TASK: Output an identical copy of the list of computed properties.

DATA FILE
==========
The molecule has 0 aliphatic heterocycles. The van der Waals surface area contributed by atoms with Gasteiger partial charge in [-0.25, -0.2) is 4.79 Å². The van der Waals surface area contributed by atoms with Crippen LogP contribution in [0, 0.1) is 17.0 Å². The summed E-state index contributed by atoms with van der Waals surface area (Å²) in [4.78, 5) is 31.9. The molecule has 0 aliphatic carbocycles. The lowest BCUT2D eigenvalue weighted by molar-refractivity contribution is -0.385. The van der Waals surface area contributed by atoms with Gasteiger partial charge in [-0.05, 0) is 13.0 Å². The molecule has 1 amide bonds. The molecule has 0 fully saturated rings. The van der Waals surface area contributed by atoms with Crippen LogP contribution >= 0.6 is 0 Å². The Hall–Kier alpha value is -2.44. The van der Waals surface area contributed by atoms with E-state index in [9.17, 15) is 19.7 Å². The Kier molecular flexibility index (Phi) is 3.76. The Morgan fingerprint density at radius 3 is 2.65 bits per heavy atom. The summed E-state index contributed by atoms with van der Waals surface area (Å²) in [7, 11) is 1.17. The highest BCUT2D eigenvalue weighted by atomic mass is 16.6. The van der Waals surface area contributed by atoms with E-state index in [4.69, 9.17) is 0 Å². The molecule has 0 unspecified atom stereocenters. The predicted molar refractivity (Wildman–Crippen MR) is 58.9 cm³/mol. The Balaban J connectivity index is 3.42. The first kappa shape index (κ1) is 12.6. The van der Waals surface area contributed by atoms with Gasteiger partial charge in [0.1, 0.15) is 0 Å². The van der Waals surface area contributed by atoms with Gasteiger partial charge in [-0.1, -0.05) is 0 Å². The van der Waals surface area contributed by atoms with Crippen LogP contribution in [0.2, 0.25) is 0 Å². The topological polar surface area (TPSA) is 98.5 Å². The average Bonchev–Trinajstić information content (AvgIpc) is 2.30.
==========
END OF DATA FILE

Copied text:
The molecule has 0 aliphatic heterocycles. The van der Waals surface area contributed by atoms with Gasteiger partial charge in [-0.25, -0.2) is 4.79 Å². The van der Waals surface area contributed by atoms with Crippen LogP contribution in [0, 0.1) is 17.0 Å². The summed E-state index contributed by atoms with van der Waals surface area (Å²) in [4.78, 5) is 31.9. The molecule has 0 aliphatic carbocycles. The lowest BCUT2D eigenvalue weighted by molar-refractivity contribution is -0.385. The van der Waals surface area contributed by atoms with Gasteiger partial charge in [-0.05, 0) is 13.0 Å². The molecule has 1 amide bonds. The molecule has 0 fully saturated rings. The van der Waals surface area contributed by atoms with Crippen LogP contribution >= 0.6 is 0 Å². The Hall–Kier alpha value is -2.44. The van der Waals surface area contributed by atoms with E-state index in [9.17, 15) is 19.7 Å². The Kier molecular flexibility index (Phi) is 3.76. The Morgan fingerprint density at radius 3 is 2.65 bits per heavy atom. The summed E-state index contributed by atoms with van der Waals surface area (Å²) in [7, 11) is 1.17. The highest BCUT2D eigenvalue weighted by atomic mass is 16.6. The van der Waals surface area contributed by atoms with E-state index in [4.69, 9.17) is 0 Å². The molecule has 0 unspecified atom stereocenters. The predicted molar refractivity (Wildman–Crippen MR) is 58.9 cm³/mol. The Balaban J connectivity index is 3.42. The first kappa shape index (κ1) is 12.6. The van der Waals surface area contributed by atoms with Gasteiger partial charge in [0.1, 0.15) is 0 Å². The van der Waals surface area contributed by atoms with Gasteiger partial charge in [-0.1, -0.05) is 0 Å². The van der Waals surface area contributed by atoms with Crippen LogP contribution in [0.2, 0.25) is 0 Å². The topological polar surface area (TPSA) is 98.5 Å². The average Bonchev–Trinajstić information content (AvgIpc) is 2.30.